Being a frequent traveller does not make you any less susceptible to rookie errors – at least not in my case! I had to have a word with myself just recently for being too blasé about travel, a little pre-planning goes a long way and sensible purchases like insurance (see Southern Cross Travel Insurance) are a necessity no matter how confident a traveller you are.
I’ve been thinking recently about one of my biggest travel mistakes because next month I have the chance to go back and rectify it. The destination of my travel dilemma was Fiji and, to be honest, since the mishap in 2007 it’s been hard for me to think of Fiji in a completely positive light. (Which is massively unfair because the problem was largely my fault.)
The crux of the problem was my girlfriends and I casually rocked up to Fiji in peak season with no accommodation booked. We’d been backpacking in South America for the previous few months, some of it on a group tour with G Adventures and the rest of the time just winging it, booking accommodation as and when we saw a room we liked the look of. We’d had a great time hiking the Inca Trail and trekking in the Amazon Jungle but could not wait to fly and flop on a beach in Fiji. We just naively assumed that finding a bungalow to sleep on said beach would be easy.
We had done some prior planning. We met a fellow traveller in Peru who raved about a resort in the Yasawa Islands called Octopus Resort. When we finally found a decent internet connection we went online to book the 4 beds we needed and found we could get in there for 5 nights but it was fully booked for the first night we would be in Fiji. No dramas, we thought, we’d find something when we arrive.
Now having been to Fiji I realise what a mistake that is. I’d completely underestimated how accommodation on the mainland would mainly consist of 5-star resorts we couldn’t afford and that getting to the islands wasn’t as easy as hopping on an hourly boat. In fact, we were rudely awakened from that misconception as soon as we landed.
“Only 1 boat per day to Yasawas and you have to hurry if you want to catch it today,” said the man on the nearest information desk at the airport. “Come with me quickly I can help with your arrangements.”
Usually I don’t admit to being stuck in a bind to salesmen at airports as it puts you on the back foot for bargaining but in this case we were tired and the man seemed kind. We trudged after him to his travel agency in another section of the airport (he wasn’t on the airport customer service team after all) and he proceeded to ask us a number of questions about what we were looking for.
Long story short, we described the idyllic beachfront bures we’d seen in the brochures and this man (promising otherwise) booked nothing of the sort. Using the boat’s departure time as a deadline he talked us into paying him 50% upfront for accommodation we had never heard of nor could see on the internet and then whisked us onto a bus bound for the port at Denarau.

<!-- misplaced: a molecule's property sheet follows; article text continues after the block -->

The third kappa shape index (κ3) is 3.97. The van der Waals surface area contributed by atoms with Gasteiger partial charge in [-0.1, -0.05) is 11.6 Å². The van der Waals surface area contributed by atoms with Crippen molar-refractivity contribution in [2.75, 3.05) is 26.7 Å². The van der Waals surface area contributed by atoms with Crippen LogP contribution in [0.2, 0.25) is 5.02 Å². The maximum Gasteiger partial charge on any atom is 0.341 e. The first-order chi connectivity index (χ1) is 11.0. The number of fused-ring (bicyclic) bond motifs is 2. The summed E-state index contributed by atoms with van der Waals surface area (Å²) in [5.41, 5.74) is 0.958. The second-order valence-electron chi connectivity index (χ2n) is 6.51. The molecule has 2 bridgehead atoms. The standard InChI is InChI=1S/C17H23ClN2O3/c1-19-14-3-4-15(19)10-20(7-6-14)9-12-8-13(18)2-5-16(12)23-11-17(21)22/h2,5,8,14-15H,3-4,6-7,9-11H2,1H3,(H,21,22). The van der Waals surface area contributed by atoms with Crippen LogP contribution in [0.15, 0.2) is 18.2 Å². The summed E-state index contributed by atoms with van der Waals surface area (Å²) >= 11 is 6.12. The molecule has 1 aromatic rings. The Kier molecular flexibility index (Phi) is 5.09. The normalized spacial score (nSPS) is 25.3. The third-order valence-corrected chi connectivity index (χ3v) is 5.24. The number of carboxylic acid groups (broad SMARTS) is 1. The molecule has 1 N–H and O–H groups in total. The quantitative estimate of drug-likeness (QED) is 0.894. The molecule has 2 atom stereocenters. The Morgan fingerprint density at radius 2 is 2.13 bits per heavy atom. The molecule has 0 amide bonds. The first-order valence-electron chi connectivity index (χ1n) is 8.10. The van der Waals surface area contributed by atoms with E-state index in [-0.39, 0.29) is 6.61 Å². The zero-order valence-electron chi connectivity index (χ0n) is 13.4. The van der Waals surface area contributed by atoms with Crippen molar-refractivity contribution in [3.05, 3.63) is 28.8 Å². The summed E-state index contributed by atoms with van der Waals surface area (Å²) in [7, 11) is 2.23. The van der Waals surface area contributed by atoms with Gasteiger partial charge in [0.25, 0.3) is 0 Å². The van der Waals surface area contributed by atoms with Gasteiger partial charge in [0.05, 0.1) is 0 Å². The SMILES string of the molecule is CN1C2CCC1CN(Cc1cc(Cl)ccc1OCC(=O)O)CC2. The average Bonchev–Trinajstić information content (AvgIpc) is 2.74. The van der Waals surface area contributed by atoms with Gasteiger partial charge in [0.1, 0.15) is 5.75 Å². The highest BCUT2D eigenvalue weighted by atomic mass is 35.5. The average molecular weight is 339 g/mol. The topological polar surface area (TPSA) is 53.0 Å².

Our mistake first started dawning on us when we watched other passengers get collected by their resorts on shiny speedboats with seats. The transfer boat from Ade’s Place, our ‘luxury’ accommodation, was a badly weathered wooden thing with only a plank of wood for the driver to sit on.
No dramas, we told ourselves again, this is obviously an ‘authentic’ Fijian experience, let’s go with it. These days I know the difference between authentic and sub-par accommodation – Ade’s Place was definitely the latter!
We arrived on the island to find a brusque lady who seemed a little annoyed that she had 4 guests arriving at the last minute. She directed us to the ramshackle dining area and immediately demanded the money we had already paid the man in the airport. That was the first issue.
The second issue was our accommodation. The 2 x private beachfront bures we’d paid through the nose for turned out to be a chokingly hot room in a shared house with a bees nest at the door and a double bed in an outbuilding that had heavily pooping chickens running around it.
Taking one look at our majorly mis-sold rooms we went back to Ade to tell her we would not be staying the night. She stifled a laugh.
“No boats until tomorrow,” she told us, “No leaving today.”
Resigned to our night on the island the 2 girls who had been assigned the room without chicken sh*t kindly allowed my friend Sam and I to bunk in with them. We moved all our belongings to the one room and asked for the key.
“No keys at Ade’s Place,” she told us, “All safe.”
Since our arrival we’d been watched by a group of machete wielding farmers at the far end of the beach, a sight I now know is common in Fiji but was a little worrying to us newbies. Nothing about this place felt safe to be honest.
We slept the night with our bags stacked against the door and almost suffocated in the airless room (pretty sure we’d paid extra for fans that were non-existent). As the temperature in the room rose through the night I made my final mistake by deciding to strip off my PJ bottoms, hoping the supposedly insect repelling sleeping bag liner I was wrapped in would do its job as advertised. I woke up with mozzie bites from my ankles to bum, all of which swelled to the size of a peach and were an itchy reminder of our awful night at Ade’s for the rest of the trip.
I like to think I know a little bit better now! Next month I’m returning to Fiji with my sister and the plan is to create so many awesome memories that the disastrous night at Ade’s becomes just a story I tell. I researched the hell out of accommodation options and hope I’ve booked us some goodies! Watch this space to see how it pans out.